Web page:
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Monthly Archives: June 2014

DISHES Seeks Co-director

Written by Mary Beth Schwartzwalder  • June 30, 2014

Dishes co-director position collage

Today is the last day to submit your applications for DISHES’s third co-director. If you are a creative, out-of-the-box thinker who is passionate about Syracuse, please review the position description and send a cover letter and resume to saltcitydishes@gmail.com by midnight. The position is 100% volunteer and would require intensive time commitments from September – March.

To learn more about Salt City DISHES, visit their website.

Photo Friday: Progress on Main Street!

Written by admin  • June 27, 2014

Progress on Main Street_web

The King of Beer lives on the Northside

Written by Joe Russo2 Comments • June 26, 2014

 Editor’s Note:  Joe Russo is a “Nortsider”, a retired teacher, and an aspiring writer. We’ve asked him to share his stories of the past and offer his perspective on the present and future of our neighborhood. His posts will appear each month under the category, “Old Times on the Northside”.

King of Beer

Growing up on the Northside I really didn’t know anything about the cultural or economic significance of brewing beer. But I did know that King Gambrinus or his ancestors were making beer on Butternut Street. A larger than life statue of the good king protruded from the outer wall of the Haberle Brewing Company. I often walked by the brewery on Butternut Street. It seemed whether I was on my way to the White Branch Library or the Modern Bakery for a slice of tomato pie I passed under the outstretched arm of King Gambrinus. He was holding a frothy overflowing mug of beer as if proposing a toast. “Have a good day at school” or “enjoy that tomato pie” he might have said.

Beer to me represents a friendly part of our culture. A long necked brown bottle dripping with frosty sweat reminds me of a hot summer’s day. It went well with burgers and sausage on the grill. Every backyard had a metal tub filled with beer, soda and ice. My parents only approved of my drinking a soda but I longed for the time when I’d be old enough to drink legally. I also wondered if one of my relatives might help me achieve this rite of passage before the age of eighteen. Would it be my Dad, my uncle Sammy or my uncle Harold? He was German and knew more about beer than anybody.

Of course I carried on this conversation with my friends Artie Francheschini and Frankie Garafalo. While walking down Butternut Street one very hot summer day the three of us stopped at the Haberle Brewing building. The doors were open to cool down the workers and the building. This was an era before the air conditioned work place. We were fascinated by the hustle and bustle of the workers. It was a noisy work place were one had to shout to be heard even if the other person was close. As I look back through the eye of my youth it was like a scene from the old Charlie Chaplin movie Modern Times . Men in sweaty sleeveless undershirts moved in quick herky-jerky motions. They were lifting, pushing and yelling out commands above the noise.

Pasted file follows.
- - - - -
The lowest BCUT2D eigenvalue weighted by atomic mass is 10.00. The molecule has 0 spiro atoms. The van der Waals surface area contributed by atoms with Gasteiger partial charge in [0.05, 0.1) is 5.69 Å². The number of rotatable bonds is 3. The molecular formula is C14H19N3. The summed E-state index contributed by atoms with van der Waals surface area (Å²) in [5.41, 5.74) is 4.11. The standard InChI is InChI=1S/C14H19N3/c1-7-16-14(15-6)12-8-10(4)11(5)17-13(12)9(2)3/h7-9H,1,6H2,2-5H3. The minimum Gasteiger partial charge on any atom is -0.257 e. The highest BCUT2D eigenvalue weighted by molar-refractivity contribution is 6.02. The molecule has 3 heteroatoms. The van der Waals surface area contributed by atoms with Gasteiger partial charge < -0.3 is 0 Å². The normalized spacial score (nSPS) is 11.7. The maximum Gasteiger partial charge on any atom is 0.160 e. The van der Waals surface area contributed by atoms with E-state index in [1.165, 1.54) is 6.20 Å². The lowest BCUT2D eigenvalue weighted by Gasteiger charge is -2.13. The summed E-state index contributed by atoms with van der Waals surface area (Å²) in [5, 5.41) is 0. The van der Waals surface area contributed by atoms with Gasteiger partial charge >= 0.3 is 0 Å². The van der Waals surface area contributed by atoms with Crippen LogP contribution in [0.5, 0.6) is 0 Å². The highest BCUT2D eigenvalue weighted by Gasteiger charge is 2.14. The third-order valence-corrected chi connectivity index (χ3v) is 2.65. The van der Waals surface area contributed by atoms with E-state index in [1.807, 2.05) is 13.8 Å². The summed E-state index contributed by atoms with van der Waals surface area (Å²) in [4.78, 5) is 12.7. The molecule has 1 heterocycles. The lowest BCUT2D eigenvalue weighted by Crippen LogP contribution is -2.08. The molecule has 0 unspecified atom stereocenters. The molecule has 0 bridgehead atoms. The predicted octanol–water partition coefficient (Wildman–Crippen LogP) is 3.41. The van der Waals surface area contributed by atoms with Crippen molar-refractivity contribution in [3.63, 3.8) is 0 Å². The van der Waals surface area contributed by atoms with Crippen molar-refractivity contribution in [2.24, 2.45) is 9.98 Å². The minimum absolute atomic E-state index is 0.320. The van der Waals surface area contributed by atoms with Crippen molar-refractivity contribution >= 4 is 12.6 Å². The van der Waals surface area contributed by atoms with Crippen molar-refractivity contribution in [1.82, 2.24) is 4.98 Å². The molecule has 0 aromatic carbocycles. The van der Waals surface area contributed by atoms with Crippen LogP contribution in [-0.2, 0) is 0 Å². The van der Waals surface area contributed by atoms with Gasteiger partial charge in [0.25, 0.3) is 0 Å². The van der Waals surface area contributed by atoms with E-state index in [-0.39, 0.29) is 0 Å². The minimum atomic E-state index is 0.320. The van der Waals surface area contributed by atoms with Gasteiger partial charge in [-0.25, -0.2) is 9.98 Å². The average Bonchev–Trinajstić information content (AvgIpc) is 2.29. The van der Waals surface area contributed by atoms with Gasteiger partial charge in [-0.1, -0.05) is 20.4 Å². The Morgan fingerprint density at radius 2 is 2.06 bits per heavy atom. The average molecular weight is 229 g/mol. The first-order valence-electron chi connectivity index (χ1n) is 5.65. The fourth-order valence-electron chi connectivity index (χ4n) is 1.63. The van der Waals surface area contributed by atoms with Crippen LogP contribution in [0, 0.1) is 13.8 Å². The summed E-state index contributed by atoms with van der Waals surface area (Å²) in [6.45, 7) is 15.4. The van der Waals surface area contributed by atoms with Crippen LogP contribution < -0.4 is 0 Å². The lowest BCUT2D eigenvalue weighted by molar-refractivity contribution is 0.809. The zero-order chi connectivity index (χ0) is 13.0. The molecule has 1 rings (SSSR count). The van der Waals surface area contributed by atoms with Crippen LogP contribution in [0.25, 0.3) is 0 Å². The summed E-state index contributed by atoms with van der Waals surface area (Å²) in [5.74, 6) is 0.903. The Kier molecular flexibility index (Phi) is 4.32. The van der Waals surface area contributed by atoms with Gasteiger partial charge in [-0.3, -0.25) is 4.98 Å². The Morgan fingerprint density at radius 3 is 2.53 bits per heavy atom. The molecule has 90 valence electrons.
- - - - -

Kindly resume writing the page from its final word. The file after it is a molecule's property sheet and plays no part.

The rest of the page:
The process that interested us most was the bottling assembly line. Brown glass bottles moved along a track lined with steel rollers. Empty bottles went through a series of start-stop movements first to be filled with the brew of the day then to have the bottle cap pressed tight. Once filled and capped the bottles moved to the end of the assembly line where they were loaded into thick cardboard cases. All the workers had to work quickly to keep up with the pace of the machine. Artie noticed that many of the men were struggling with the heat and the fast pace of the work. One thing all three of us noticed was how the line of beer filled bottles curved close to the open door where we were standing. Several times one of the work men would warn us to stand back away from the door.

It occurred to Frankie first, “Hey, we can just grab a bottle, run fast and they’ll never catch us.” Artie and I just laughed. The workmen looked at us suspiciously. We stepped away from the door and huddled up to concoct a plan. Timing our move was the biggest challenge. The assembly line had a start-stop rhythm. We had to time our run to get to the line just as it stopped then snatch a bottle and run. Empowered by the thrill of getting away with something we waited for the closest workman to turn his back toward us. Then in Keystone Cops fashion we tripped and stumbled over each other while lunging for the beer.

Our timing was off, the assembling line was still moving when we got there. I couldn’t get my bottle out of the chute, neither could Artie or Frankie.  The brewery workers were faster than we thought. The burly sweaty guys just picked us up and escorted us out the door. “If we ever see you guys here again were calling the cops.” said one of the workers. “Oh no”, I thought, “my Uncle Harold is a cop. I hope he doesn’t find out.” We rolled around laughing at each other for a long time before we moved on to the next foolish idea.


Congrats Jonathan!